In an attempt at a digital detox, I’ve barely touched my computer for over a month. Apart from dealing with a handful of emails that couldn’t wait until the end of the holidays, and reading a few blogs that interested me, I have hardly put finger to keyboard. This has left me feeling a lot less stressed than normal, and with an awful lot of spare time on my hands. I’ve filled this time with important holiday related matters, such as going to the beach or the pool, eating long lunches, drinking ice cold beer or warm red wine, spending time with my family and staring at the view. And I’ve also spent my time reading. I’ve read a big pile of crime novels, and a number of children’s books that I’ve wanted to read for ages – Private Peaceful, The Lie Tree and The Boy in the Striped Pyjamas. I’ve also just finished reading A Little History of the World by E.H. Gombrich. As September gets closer, I am dipping my toes back into the virtual world, but it has been refreshing to step away from it for a while. ‘Detox’ seems to me to be exactly the right word – although there are many positives about social media, there is a poison to some aspects of it, that you barely notice is hurting you, until the moment you stop taking it.
Towards the end of A Little History of the World, Gombrich describes the impact of the Industrial Revolution on the world as a whole, but more particularly on the lives of ordinary people. This was a moment when a massive sea change took place – when the existing world order was tipped into chaos for a time, as people adjusted to a new reality. Gombrich describes how “Everything was turned upside-down and hardly anything stayed where it had been … [the workers] woke up one day to discover that they weren’t needed anymore.” During my lifetime, a similar sea change has occurred; indeed, is still in the process of occurring. This time it’s a technological revolution, rather than an industrial one, but it will have a similarly profound impact on our lives. Where, twenty or thirty years ago, I had to go to a library if I wanted to look something up, these days all the knowledge in the world is at my fingertips. Where, twenty or thirty years ago, I had to use a landline to phone people I knew, and leave a voice message if they weren’t home, now I can talk to pretty much anyone, anywhere in the world, at any time of day or night. Where, twenty or thirty years ago, to share my ideas with a wider audience, I had to get them in print, these days I can make my ideas heard via social media, the moment I think them. There are major breakthroughs in the field of Artificial Intelligence as well. Technology is causing a fundamental shift in how we experience our world.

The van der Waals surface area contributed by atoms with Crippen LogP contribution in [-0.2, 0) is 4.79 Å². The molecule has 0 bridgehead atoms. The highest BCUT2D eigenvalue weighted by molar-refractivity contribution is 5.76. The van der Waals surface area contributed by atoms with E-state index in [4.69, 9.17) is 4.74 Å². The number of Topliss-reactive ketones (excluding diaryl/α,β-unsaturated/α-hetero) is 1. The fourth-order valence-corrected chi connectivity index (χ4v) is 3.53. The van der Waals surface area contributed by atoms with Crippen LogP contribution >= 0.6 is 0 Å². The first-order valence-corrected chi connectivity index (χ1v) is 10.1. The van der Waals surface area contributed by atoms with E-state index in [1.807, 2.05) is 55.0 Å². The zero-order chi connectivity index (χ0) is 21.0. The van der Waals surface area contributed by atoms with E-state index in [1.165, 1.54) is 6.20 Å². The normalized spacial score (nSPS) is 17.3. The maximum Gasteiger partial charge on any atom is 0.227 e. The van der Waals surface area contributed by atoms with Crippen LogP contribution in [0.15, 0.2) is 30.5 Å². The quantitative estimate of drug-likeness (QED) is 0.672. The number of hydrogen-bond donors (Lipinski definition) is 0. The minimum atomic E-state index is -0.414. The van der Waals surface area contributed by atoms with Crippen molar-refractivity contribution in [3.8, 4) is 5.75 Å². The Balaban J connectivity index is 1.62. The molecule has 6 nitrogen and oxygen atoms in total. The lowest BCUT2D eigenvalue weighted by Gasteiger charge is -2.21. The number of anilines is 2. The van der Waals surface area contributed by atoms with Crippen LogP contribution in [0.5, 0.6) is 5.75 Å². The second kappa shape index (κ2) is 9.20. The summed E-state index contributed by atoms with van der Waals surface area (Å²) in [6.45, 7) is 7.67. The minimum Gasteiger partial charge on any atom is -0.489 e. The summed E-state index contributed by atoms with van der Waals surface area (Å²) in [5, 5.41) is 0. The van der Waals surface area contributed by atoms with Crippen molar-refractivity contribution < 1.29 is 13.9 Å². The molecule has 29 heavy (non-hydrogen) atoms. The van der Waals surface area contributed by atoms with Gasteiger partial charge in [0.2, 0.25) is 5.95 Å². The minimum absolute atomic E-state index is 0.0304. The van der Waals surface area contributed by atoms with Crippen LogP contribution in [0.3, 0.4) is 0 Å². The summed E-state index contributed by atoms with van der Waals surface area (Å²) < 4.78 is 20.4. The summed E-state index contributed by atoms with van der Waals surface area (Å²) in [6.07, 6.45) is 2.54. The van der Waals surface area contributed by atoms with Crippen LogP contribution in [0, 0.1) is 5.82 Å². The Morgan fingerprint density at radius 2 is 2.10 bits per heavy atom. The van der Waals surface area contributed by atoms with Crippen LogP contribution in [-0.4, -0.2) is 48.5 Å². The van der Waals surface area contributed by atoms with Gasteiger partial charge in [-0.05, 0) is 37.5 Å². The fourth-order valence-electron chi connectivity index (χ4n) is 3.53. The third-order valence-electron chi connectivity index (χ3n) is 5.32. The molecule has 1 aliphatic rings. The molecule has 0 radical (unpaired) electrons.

One interesting thing about the technological revolution is the way that educators have responded to it. Unsurprisingly, perhaps, we have taken to the new medium in our droves. Those of us who make a living sharing knowledge, ideas and opinions in a classroom feel completely at home doing the same thing online. The language of computing has infiltrated the vocabulary of education, so that people talk about ‘working memory’ and ‘storage’ and ‘processing’ as though the human brain is some kind of super computer. While some educators embrace technology in classrooms, many of the loudest voices in this brave new world call for a return to the past. The idea that new technologies might lead to new ways of working and thinking is scorned. (‘Twenty first century jobs? Pah!’). We cannot ‘just Google’ things, we are told, we must memorise them instead, if we are to be able to think. At a time when the Internet has opened up a vast world of knowledge, democratising where we learn, what we learn, and how we might learn it, the DfE holds fast to the idea that memorising bits of knowledge, and regurgitating them in a test, is the most important thing for children to do. In the DfE’s world children should ‘know their place’ and ‘do as they are told’, lest they do something dangerous like think for themselves.
In The Lie Tree, Faith finds herself deeply frustrated at the idea that, as a girl in Victorian times, she cannot be a natural scientist like her father. Darwin’s ideas are challenging the very basis on which religious society is built. The best Faith can hope for is to marry well, or to get a man to publish any finds she makes on her behalf. A woman’s head is smaller than a man’s, she is told; women must therefore be less intelligent than men. Women should know their place, and keep their ideas to themselves. The people who want her to stay ‘in her place’ are motivated by fear and ignorance. Little more than a century later, a fundamental change has happened in the way that women are viewed, and in the chances on offer to them. Although inequalities still persist, prospects for my daughter are better than they were for me, and I in turn had more chances than my mother. It’s scary when things change, but we cannot hold back the tide of progress. A century from now, the way that we educate our children is likely to have changed out of all recognition. The idea that schools will continue to exist in their current form seems improbable at best. We can cling on to the vestiges of the past, fearful that our role as teachers must change, but we cannot go backwards. Just as in Gombrich’s book, history moves around us, sweeping us along on its tide. Shift happens, even when we choose to step outside of it. So now that I’m well and truly detoxed, I’ll see you on Twitter next week.